Looking Back on Cancer Milestones and Anniversaries
Cancer anniversaries are bittersweet.
Wedding anniversaries remind us of young love or second-chance love and fill us with happy memories.
Anniversaries of the death of loved ones are sad. When I'm out of sorts and can't figure out why, I often realize that the day marks an anniversary of the death of someone close to me.
With cancer anniversaries, we want to feel happy, but we often feel sad or anxious. We are alive. We have conquered cancer or have at least kept death at bay for another year. Survival calls for rejoicing, but the day we received our diagnosis was a terrible trauma. The date triggers our memories of that anxiety, and it wells up in us again.
I find myself reliving cancer anniversaries all year.
February 14, I remember a Valentine's Day dinner party when I couldn't concentrate on the conversation because the itching in my right breast was so intense.
Good Friday, I remember my biopsy.
April 20, my birthday, I relive getting the phone call from my doctor.
In early May, I get queasy and can't figure out why until I realize that it's the anniversary of my first chemo.
In late June, I replay all the details of my mastectomy and getting the news that I had 16 cancerous lymph nodes.
About Thanksgiving time, I'm stretched out on the table getting tattooed for radiation.
January 15! Thank goodness I'm done with radiation!
My year is marked with memories. Sometimes they flash by without affecting me too much. Been there, done that! Sometimes I'm unaccountably anxious until I realize what the day is. Sometimes I find myself in full grief mode for what I've lost.
The sweet side of those bitter memories is knowing that I'm still alive, that I've taken my ordeal and made myself a better person in many ways. This year I was able to take all the anxiety that leads up to my cancer diagnosis anniversary and apply it to getting ready for a big party at my house. I didn't have any time to obsess about my health because I was trying to remember where I stored the punch bowl and worrying about how many strawberries to buy to feed twenty or thirty people. Cleaning the house took precedence over worrying about whether that pain might be bone mets.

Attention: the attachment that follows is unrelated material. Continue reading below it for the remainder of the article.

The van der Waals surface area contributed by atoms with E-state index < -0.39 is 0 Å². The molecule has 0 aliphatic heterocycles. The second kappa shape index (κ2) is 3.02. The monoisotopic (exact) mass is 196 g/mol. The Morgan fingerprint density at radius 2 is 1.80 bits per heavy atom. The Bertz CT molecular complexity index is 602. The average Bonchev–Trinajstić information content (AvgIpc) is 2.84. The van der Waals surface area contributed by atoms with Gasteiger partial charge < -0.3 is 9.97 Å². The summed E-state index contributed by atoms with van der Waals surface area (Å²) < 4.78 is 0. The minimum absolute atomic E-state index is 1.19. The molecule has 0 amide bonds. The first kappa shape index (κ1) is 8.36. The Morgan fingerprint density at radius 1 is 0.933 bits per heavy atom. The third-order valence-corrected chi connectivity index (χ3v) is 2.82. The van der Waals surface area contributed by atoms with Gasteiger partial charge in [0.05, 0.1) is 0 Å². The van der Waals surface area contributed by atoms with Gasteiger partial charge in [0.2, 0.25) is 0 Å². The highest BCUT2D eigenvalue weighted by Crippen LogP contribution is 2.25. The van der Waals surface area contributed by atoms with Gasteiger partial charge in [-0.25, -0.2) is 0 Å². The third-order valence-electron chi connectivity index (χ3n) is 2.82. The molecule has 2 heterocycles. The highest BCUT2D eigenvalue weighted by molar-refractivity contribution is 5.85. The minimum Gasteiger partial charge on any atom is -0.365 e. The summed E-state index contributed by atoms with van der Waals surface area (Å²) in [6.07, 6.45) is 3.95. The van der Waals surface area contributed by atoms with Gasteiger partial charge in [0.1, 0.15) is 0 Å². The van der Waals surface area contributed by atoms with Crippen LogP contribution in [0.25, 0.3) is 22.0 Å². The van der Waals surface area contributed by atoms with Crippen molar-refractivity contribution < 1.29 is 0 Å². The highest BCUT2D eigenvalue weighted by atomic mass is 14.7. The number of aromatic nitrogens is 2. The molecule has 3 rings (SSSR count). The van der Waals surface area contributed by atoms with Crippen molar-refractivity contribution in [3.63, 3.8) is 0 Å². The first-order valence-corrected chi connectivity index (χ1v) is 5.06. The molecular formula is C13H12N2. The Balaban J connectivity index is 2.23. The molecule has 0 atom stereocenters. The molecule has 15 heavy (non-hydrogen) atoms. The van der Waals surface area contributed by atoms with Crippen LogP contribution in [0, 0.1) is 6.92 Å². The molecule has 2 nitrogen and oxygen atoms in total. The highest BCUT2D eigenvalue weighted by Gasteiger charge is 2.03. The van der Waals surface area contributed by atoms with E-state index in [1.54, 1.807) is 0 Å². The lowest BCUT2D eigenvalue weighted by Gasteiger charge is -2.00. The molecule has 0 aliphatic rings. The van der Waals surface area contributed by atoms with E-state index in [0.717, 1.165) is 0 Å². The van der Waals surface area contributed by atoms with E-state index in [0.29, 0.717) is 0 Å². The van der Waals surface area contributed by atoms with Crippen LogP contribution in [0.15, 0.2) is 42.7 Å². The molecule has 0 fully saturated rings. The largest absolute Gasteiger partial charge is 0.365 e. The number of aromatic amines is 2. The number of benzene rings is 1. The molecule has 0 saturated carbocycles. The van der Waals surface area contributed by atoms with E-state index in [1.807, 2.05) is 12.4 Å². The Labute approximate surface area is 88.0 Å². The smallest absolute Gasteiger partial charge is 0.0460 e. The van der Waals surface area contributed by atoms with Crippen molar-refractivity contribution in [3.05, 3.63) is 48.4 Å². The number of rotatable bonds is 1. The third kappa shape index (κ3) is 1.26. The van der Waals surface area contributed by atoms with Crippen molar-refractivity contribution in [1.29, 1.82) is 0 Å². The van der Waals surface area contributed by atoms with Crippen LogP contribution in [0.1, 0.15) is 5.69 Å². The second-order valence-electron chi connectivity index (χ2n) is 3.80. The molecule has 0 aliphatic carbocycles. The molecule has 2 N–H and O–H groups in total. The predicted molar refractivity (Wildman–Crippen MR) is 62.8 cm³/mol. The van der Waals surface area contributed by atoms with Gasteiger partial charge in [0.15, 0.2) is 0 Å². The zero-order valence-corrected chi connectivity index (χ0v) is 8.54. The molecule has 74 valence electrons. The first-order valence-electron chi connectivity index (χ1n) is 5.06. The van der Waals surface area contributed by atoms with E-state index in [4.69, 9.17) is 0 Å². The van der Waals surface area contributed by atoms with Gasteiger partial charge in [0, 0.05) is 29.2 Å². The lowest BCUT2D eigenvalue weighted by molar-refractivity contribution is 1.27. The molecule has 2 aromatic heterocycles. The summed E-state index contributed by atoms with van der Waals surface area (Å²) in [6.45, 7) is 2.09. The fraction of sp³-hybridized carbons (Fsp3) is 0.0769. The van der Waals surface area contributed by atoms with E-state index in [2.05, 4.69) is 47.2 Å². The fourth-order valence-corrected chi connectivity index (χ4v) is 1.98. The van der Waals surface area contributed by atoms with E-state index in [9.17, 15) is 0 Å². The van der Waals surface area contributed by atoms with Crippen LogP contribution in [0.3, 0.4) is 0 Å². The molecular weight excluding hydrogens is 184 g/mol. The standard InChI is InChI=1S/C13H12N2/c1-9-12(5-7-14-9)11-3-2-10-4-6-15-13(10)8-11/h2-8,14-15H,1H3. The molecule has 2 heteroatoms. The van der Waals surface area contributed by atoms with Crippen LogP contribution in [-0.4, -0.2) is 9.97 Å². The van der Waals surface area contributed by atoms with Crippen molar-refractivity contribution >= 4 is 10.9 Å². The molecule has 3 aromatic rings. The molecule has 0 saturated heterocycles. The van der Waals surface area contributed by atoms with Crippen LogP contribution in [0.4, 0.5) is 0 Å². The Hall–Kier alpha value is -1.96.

The party was wonderful. We have moved from Missouri to North Carolina since I was in cancer treatment, so only four of the people present knew me before cancer. A few didn't even know I was a survivor until they got the invitation. Although the invitation made it clear not to bring gifts, several people couldn't resist bringing me pink flowering plants and pink ribbon items. We had cake and coffee. My school friends met my church friends. People I've met in the last year chatted with the friend I met in 1969.
Tuesday morning my coworkers declared "Phyllis Day." Everyone (even most of the eighth grade boys) wore pink. A pink tiara, roses, and balloons completed the surprise. I have sometimes hesitated to share my cancer experience at school, but Tuesday I was glad I had.
I don't know that I'll have the energy to throw myself a big party every year, and I definitely don't want an annual fuss over me at work. However, the festivities helped me focus on the sweet side of my bittersweet cancer anniversary.
So when your cancer anniversary arrives, take a few minutes to mourn your losses. Then celebrate. Have a party. Go out to dinner. Take a special trip. You are alive.